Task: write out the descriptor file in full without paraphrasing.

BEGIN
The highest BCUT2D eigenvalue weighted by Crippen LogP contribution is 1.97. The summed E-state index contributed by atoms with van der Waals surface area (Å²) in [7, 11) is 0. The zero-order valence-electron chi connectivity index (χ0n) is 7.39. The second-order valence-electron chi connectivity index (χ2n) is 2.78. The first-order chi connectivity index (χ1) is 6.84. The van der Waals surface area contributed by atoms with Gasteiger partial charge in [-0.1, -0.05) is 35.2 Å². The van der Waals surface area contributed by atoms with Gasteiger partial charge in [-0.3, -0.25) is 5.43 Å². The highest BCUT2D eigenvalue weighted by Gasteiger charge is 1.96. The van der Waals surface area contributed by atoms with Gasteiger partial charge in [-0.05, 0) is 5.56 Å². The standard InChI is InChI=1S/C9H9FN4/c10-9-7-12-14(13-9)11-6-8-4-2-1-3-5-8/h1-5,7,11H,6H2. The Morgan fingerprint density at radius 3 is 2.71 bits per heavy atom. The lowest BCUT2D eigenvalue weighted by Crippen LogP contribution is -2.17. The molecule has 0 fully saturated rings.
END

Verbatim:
The highest BCUT2D eigenvalue weighted by Crippen LogP contribution is 1.97. The summed E-state index contributed by atoms with van der Waals surface area (Å²) in [7, 11) is 0. The zero-order valence-electron chi connectivity index (χ0n) is 7.39. The second-order valence-electron chi connectivity index (χ2n) is 2.78. The first-order chi connectivity index (χ1) is 6.84. The van der Waals surface area contributed by atoms with Gasteiger partial charge in [-0.1, -0.05) is 35.2 Å². The van der Waals surface area contributed by atoms with Gasteiger partial charge in [-0.3, -0.25) is 5.43 Å². The highest BCUT2D eigenvalue weighted by Gasteiger charge is 1.96. The van der Waals surface area contributed by atoms with Gasteiger partial charge in [-0.05, 0) is 5.56 Å². The standard InChI is InChI=1S/C9H9FN4/c10-9-7-12-14(13-9)11-6-8-4-2-1-3-5-8/h1-5,7,11H,6H2. The Morgan fingerprint density at radius 3 is 2.71 bits per heavy atom. The lowest BCUT2D eigenvalue weighted by Crippen LogP contribution is -2.17. The molecule has 0 fully saturated rings.